West of Tucson at the edge of the Saguaro National Park is the Arizona-Sonora Desert Museum. When I spotted it as a destination after a quick Google search, I wasn’t sure what to expect.
As is typical with museums, the website suggests visitors allow two or more hours to see everything. Those recommendations leave me feeling skeptical. But on this particular day, we had about four hours to kill so we booked our visit online, hopped in the car and headed to Tucson Mountain Park, home to the museum.
Following the signs to the “Desert Museum”, you head up into the hills. From the moment you turn down the curvy road that leads up Brown Mountain, you realize this will be different. The two-lane road is well paved and marked, but leaves you feeling like you’re driving through the desert. Cacti and grasses line the road leaving you the occasional view of the road ahead.
We arrived early enough to snag a relatively shady parking spot and strolled past a solar-powered phone charging station on the way to check in. Once inside, the adventure began.
There are a number of indoor exhibits which provide opportunities for cool breaks from the Arizona heat, but the real magic of this museum is that it is truly a living museum. From paths and overlooks there are expansive views of the valley below.
A warning sign about a path option lets you know you’re headed out into the desert and all its harshness if you make the choice to take the ½ mile stroll. It was early and the temperature was a moderate 88 degrees so we decided to go for it.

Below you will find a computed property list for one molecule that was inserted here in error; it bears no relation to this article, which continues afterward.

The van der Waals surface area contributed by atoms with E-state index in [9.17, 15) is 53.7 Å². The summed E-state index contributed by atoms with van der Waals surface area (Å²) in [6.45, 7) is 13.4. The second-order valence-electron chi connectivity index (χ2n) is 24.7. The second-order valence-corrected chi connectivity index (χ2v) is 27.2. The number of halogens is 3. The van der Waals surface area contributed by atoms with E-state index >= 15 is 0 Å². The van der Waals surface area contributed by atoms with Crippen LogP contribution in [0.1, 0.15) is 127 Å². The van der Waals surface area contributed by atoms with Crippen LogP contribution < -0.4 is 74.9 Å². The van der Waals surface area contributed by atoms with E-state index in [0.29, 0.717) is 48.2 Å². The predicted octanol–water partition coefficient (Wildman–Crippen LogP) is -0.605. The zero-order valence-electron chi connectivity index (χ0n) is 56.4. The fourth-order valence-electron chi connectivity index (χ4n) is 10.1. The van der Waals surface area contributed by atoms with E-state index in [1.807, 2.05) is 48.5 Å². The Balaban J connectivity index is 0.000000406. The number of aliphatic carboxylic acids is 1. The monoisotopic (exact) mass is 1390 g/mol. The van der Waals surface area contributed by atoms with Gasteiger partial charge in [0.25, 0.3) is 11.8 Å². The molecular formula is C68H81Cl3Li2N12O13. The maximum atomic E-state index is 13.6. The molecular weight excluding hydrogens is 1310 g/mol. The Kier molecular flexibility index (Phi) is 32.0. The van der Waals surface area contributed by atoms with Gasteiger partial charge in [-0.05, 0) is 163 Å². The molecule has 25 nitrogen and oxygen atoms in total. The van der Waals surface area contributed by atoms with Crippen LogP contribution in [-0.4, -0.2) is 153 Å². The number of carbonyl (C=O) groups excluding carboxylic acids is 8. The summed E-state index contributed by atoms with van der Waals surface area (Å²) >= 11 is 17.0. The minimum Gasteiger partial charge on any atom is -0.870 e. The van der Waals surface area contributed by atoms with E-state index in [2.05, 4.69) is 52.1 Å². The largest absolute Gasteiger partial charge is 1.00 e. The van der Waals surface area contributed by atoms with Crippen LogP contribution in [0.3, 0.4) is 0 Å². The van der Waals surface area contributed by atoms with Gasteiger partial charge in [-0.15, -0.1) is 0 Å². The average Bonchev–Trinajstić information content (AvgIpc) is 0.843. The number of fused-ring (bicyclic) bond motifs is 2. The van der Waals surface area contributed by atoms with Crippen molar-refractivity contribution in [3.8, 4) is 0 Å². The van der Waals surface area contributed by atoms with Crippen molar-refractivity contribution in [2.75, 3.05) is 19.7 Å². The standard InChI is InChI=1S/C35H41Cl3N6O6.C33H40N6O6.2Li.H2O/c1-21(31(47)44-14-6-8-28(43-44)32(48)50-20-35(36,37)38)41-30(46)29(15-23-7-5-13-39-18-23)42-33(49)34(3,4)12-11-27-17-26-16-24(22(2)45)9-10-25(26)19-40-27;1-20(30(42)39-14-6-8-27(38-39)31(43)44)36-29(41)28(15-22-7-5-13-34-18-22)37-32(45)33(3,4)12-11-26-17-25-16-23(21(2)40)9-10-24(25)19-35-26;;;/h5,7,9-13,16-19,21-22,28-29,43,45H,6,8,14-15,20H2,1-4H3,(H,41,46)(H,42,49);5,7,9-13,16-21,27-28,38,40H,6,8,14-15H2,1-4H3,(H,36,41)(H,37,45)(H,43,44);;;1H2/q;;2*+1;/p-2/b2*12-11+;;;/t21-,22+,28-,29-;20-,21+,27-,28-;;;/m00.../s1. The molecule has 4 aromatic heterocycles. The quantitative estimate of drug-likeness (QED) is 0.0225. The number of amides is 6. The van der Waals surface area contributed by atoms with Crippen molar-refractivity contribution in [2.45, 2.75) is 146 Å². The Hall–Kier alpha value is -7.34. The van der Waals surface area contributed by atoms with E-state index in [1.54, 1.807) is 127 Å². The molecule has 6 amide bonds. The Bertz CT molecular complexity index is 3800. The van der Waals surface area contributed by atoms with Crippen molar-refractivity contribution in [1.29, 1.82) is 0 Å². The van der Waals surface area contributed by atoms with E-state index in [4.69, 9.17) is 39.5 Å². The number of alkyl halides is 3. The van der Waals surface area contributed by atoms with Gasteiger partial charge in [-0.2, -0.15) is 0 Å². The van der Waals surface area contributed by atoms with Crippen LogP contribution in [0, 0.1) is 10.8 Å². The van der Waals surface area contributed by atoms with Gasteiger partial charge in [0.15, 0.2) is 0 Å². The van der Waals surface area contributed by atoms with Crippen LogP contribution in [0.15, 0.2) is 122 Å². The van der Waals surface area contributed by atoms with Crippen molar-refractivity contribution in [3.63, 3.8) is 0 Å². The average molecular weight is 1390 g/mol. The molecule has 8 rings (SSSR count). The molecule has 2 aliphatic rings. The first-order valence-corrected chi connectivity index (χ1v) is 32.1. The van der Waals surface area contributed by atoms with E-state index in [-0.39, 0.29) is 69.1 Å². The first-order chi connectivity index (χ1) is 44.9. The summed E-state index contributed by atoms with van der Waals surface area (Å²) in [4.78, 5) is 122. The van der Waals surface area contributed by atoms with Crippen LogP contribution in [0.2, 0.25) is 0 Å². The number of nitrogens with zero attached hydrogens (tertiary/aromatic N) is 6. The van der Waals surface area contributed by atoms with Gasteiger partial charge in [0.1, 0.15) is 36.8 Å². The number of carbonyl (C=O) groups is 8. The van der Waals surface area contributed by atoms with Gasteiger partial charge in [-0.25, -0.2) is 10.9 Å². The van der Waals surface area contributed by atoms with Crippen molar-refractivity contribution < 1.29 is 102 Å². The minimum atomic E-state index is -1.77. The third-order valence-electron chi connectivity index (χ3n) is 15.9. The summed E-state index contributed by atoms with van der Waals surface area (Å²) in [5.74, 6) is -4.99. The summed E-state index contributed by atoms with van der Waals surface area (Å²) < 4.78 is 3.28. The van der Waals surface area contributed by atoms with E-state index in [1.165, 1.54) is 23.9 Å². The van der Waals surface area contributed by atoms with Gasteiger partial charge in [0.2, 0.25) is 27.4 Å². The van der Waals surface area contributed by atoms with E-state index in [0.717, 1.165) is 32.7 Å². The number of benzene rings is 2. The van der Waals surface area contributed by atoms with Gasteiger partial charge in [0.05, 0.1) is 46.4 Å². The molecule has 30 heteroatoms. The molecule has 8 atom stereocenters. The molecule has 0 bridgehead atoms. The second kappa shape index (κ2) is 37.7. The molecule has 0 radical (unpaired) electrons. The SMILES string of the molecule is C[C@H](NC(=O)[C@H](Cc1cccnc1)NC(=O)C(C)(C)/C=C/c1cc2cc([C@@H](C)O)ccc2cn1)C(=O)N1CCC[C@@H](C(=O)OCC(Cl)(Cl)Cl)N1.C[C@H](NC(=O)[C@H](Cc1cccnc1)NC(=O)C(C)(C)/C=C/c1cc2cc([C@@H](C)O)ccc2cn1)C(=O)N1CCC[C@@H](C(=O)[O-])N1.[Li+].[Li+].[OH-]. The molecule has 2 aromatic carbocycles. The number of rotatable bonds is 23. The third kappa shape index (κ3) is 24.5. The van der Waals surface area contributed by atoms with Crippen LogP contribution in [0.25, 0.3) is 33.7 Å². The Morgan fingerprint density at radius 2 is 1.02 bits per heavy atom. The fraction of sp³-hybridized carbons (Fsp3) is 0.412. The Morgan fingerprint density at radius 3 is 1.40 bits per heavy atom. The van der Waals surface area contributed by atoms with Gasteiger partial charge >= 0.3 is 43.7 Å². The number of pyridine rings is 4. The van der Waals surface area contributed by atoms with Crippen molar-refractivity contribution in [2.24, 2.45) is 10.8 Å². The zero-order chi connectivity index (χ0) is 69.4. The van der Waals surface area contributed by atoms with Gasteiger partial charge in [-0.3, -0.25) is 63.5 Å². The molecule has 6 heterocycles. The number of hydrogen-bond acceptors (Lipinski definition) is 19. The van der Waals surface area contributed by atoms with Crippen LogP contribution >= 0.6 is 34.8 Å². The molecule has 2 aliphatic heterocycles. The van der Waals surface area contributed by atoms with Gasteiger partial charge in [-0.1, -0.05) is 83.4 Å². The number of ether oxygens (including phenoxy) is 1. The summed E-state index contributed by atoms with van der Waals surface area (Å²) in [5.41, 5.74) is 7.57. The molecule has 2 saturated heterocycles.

A coyote strolled among the cacti behind an enclosure fence that is so well done we didn’t see it at first. I froze in my tracks wondering how close he would get before I noticed the barrier.
We continued along and spotted javelinas relaxing in the shade of a rocky outcropping. A rattlesnake slithered into an underground burrow mere inches from the pathway.
Another pathway leads to a mini zoo where a HUGE mountain lion made a brief appearance before ducking back into the shade in its enclosure. White tail deer stood by as a keeper hosed down a bit of their home. A black bear, a couple different desert cats and a smattering of other animals call this museum home. Their “cages” were creative and left you with a sense that these residents were pretty comfy.
An aviary and butterfly garden offer shaded spots to stop and observe these winged creatures in their natural environments.
The real magic, however, is the pathways that take you up close to every imaginable type of cactus and desert plant. Low key signage tells you what you’re seeing at every turn.
Some of the plants were surprising, like the heart-shaped cactus that seemed to be sending love from the desert.
Or the fuzzy one that seemed like it would be a great stuffed toy, but was undoubtedly pricklier than its appearance.
Or the little pops of cactus that reminded me of mushrooms without their tops.
I didn’t expect to love this museum when we arrived, but we are already planning a return trip in the spring to capture the plants in seasonable bloom.
There’s a whole world out there waiting to be explored. Sometimes a last-minute find turns out to be well worth the time.
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